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Death Valley hits 130 degrees, thought to be highest temperature on Earth in nearly a century

Mesquite Flat Sand Dunes in Death Valley National Park.
The Mesquite Flat Sand Dunes in Death Valley National Park. The temperature recorded Sunday could be among the top three highest temperatures ever measured in Death Valley.
(Mark Boster / Los Angeles Times)

Temperatures in Death Valley skyrocketed to a blistering 130 degrees on Sunday — possibly the highest mercury reading on Earth in almost 90 years.

The National Weather Service recording, which is awaiting confirmation, is among the top three highest temperatures ever measured in Death Valley, as well as the highest temperature seen there during the month of August, according to park and weather service data.

For the record:

10:08 AM, Aug. 17, 2020An earlier version of this article stated Sunday’s preliminary temperature in Death Valley was possibly the highest mercury reading on Earth since 1913, when Death Valley recorded a high of 134 degrees. A temperature of 131 degrees was recorded in Tunisia in 1931. Both readings have been disputed.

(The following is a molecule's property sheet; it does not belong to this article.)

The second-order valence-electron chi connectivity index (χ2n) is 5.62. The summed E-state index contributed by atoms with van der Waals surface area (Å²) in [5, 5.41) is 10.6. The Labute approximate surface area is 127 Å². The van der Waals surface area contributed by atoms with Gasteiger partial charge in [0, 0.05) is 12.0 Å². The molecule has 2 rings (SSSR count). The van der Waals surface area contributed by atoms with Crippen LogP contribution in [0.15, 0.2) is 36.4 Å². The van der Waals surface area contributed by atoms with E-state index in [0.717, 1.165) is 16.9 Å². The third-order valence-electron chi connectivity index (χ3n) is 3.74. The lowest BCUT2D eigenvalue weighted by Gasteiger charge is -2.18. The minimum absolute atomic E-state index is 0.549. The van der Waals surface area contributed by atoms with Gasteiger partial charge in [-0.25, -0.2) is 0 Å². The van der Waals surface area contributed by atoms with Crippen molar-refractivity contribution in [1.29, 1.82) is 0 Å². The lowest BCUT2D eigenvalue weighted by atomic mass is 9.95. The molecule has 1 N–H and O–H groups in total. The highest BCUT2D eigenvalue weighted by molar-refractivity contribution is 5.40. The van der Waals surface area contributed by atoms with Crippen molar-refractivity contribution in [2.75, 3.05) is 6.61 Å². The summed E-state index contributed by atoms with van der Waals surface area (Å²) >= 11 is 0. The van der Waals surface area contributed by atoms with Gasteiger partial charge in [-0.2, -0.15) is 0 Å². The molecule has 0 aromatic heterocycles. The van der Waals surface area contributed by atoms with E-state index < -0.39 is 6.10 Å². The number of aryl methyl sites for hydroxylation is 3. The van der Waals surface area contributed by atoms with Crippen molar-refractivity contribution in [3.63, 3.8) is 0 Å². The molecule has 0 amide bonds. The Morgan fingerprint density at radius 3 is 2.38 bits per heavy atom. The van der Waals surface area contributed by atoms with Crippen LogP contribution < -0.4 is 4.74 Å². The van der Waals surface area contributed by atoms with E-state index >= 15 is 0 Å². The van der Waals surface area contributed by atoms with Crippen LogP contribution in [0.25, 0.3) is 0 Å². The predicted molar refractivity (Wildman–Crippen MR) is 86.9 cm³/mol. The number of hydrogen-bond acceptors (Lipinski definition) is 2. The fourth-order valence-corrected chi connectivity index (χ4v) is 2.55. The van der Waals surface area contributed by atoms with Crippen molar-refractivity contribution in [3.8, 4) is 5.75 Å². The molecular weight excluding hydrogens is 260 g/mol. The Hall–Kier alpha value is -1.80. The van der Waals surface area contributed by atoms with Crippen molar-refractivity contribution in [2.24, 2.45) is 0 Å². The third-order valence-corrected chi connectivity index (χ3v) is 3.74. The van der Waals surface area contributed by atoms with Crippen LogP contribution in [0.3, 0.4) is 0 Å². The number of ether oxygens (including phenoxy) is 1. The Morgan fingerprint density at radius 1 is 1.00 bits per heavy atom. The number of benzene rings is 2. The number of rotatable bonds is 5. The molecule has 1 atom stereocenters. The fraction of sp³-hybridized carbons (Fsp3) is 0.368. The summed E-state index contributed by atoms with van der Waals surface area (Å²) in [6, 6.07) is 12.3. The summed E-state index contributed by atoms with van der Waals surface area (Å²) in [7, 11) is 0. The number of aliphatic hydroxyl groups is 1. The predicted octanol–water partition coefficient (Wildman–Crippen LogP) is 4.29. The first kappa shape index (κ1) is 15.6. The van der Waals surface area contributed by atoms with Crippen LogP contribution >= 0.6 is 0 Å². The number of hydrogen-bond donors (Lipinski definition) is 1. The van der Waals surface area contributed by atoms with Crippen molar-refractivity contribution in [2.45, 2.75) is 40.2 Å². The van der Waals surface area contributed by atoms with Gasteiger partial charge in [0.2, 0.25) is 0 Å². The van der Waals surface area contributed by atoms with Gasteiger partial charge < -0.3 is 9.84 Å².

The temperature in Death Valley hit 130 degrees at 3:41 p.m. Sunday, the National Weather Service said in a tweet.

Death Valley holds the record for the highest temperature ever recorded on the planet: 134 degrees in 1913, according to Guinness World Records. That reading has been disputed, however.

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In 1931, the mercury hit 131 degrees in Kebili, Tunisia, according to the World Meteorological Organization, but that reading also is disputed.

Since then, a 129-degree reading was recorded in Death Valley in 2013.

Sunday’s reading comes amid an epic heat wave that continues to grip most of the southwestern U.S.

Multiple daily heat records were set Saturday. The National Weather Service reported a high of 112 in Woodland Hills, breaking the record of 108 set in 1977, and a high of 92 at UCLA, breaking the record of 90 set in 2003. Downtown Los Angeles hit 98 degrees, tying a record set in 1994.


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